6.5 Reliability

The reliability is a one-number summary of the accuracy of an instrument. Statisticians define reliability as the proportion of variance attributable to the variation between children’s abilities relative to the total variance. More specifically, the reliability \(R\) of a test is written as

\[R \equiv \frac{\sigma_{\beta}^2}{\sigma_{\beta}^2 + \sigma_{e}^2},\]

where \(\sigma_{\beta}^2\) is the variance of true scores and \(\sigma_{e}^2\) is the error variance.

In general, high reliability is desirable. We often use reliability to decide between instruments. Cronbach’s \(\alpha\) is a widely used estimate of the lower bound of the reliability of a test. In the Rasch model, we can estimate reliability by the ratio

\[\hat{R} = \frac{\hat\sigma_{\hat\beta}^2 - \hat\sigma_{\hat e}^2}{\hat\sigma_{\hat\beta}^2}.\]

For a given model, we can calculate \(\hat\sigma_{\hat\beta}^2\) directly as the sampling variance of the estimated abilities. Getting an estimate for \(\hat\sigma_{\hat e}^2\) is more complicated. We use the modelled person abilities and item difficulties to generate a hypothetical data set of the same size and same missing data pattern, and re-estimate the person ability from the simulated data. Then \(\hat\sigma_{\hat e}^2\) is computable as the variance of the difference between the modelled and re-estimated person ability.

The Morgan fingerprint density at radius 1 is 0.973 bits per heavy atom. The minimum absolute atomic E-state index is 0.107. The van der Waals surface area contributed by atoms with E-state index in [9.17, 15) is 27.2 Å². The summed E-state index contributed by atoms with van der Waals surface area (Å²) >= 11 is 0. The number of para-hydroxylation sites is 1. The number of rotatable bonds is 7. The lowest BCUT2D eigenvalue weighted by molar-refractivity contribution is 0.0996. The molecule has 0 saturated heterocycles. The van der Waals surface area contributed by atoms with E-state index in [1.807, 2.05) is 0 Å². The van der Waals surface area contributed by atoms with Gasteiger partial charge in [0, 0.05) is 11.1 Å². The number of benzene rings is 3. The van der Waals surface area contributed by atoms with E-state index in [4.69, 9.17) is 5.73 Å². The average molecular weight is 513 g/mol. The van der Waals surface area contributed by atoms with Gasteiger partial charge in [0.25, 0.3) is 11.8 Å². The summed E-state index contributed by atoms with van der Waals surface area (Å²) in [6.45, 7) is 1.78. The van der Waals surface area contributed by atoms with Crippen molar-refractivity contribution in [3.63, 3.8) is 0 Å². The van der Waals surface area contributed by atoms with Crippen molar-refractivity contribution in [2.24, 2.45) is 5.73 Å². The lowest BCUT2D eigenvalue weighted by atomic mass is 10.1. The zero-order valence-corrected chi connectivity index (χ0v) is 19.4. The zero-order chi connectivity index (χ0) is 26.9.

The estimated variance of the modeled abilities is \(\hat\sigma_{\hat\beta}^2 = 76.6\), and the variance of the difference between modeled and re-estimated abilities is equal to \(\hat\sigma_{\hat e}^2 = 1.74\). The corresponding standard error of measurement (sem) is \(\hat\sigma_{\hat e} = 1.32\) logits.

The estimated reliability in the SMOCC data is equal to \((76.6-1.74)/76.6 = 0.977\). We may interpret this estimate in the same way as Cronbach’s \(\alpha\), for which typically any value beyond 0.9 is classified as excellent. Note that the reliability is very high because of the large variation in D-scores. Newborns are very different from 2-year old toddlers, which helps to increase reliability. In practice, it is perhaps more useful to use a measure of accuracy that is less dependent on the variation within the sample. The sem, as explained above, seems to be a more relevant measure of precision.